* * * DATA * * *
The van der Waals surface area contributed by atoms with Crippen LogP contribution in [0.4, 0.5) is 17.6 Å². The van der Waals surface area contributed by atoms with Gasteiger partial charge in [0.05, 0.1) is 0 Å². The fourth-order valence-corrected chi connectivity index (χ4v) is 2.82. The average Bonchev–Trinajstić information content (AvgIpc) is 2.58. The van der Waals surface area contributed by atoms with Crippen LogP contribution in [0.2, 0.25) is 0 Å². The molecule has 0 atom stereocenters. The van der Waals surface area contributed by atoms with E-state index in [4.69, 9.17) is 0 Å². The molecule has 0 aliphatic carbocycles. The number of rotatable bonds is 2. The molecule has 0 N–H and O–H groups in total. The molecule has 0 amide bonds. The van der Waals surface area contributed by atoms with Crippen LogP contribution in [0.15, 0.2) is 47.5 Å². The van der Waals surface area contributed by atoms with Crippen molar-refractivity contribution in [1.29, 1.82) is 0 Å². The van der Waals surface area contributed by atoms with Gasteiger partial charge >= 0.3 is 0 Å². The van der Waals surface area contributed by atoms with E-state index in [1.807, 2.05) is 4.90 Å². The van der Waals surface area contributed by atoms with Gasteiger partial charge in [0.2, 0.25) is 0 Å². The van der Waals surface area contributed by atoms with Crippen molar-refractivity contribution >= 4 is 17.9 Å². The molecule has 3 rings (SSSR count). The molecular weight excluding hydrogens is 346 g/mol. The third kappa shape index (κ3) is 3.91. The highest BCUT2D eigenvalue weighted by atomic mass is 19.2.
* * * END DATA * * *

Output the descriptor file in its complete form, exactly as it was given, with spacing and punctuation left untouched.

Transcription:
The van der Waals surface area contributed by atoms with Crippen LogP contribution in [0.4, 0.5) is 17.6 Å². The van der Waals surface area contributed by atoms with Gasteiger partial charge in [0.05, 0.1) is 0 Å². The fourth-order valence-corrected chi connectivity index (χ4v) is 2.82. The average Bonchev–Trinajstić information content (AvgIpc) is 2.58. The van der Waals surface area contributed by atoms with Crippen LogP contribution in [0.2, 0.25) is 0 Å². The molecule has 0 atom stereocenters. The van der Waals surface area contributed by atoms with E-state index in [4.69, 9.17) is 0 Å². The molecule has 0 aliphatic carbocycles. The number of rotatable bonds is 2. The molecule has 0 N–H and O–H groups in total. The molecule has 0 amide bonds. The van der Waals surface area contributed by atoms with Crippen LogP contribution in [0.15, 0.2) is 47.5 Å². The van der Waals surface area contributed by atoms with Crippen molar-refractivity contribution in [1.29, 1.82) is 0 Å². The van der Waals surface area contributed by atoms with Gasteiger partial charge >= 0.3 is 0 Å². The van der Waals surface area contributed by atoms with E-state index in [1.807, 2.05) is 4.90 Å². The van der Waals surface area contributed by atoms with Gasteiger partial charge in [0.2, 0.25) is 0 Å². The van der Waals surface area contributed by atoms with Crippen molar-refractivity contribution >= 4 is 17.9 Å². The molecule has 3 rings (SSSR count). The molecular weight excluding hydrogens is 346 g/mol. The third kappa shape index (κ3) is 3.91. The highest BCUT2D eigenvalue weighted by atomic mass is 19.2.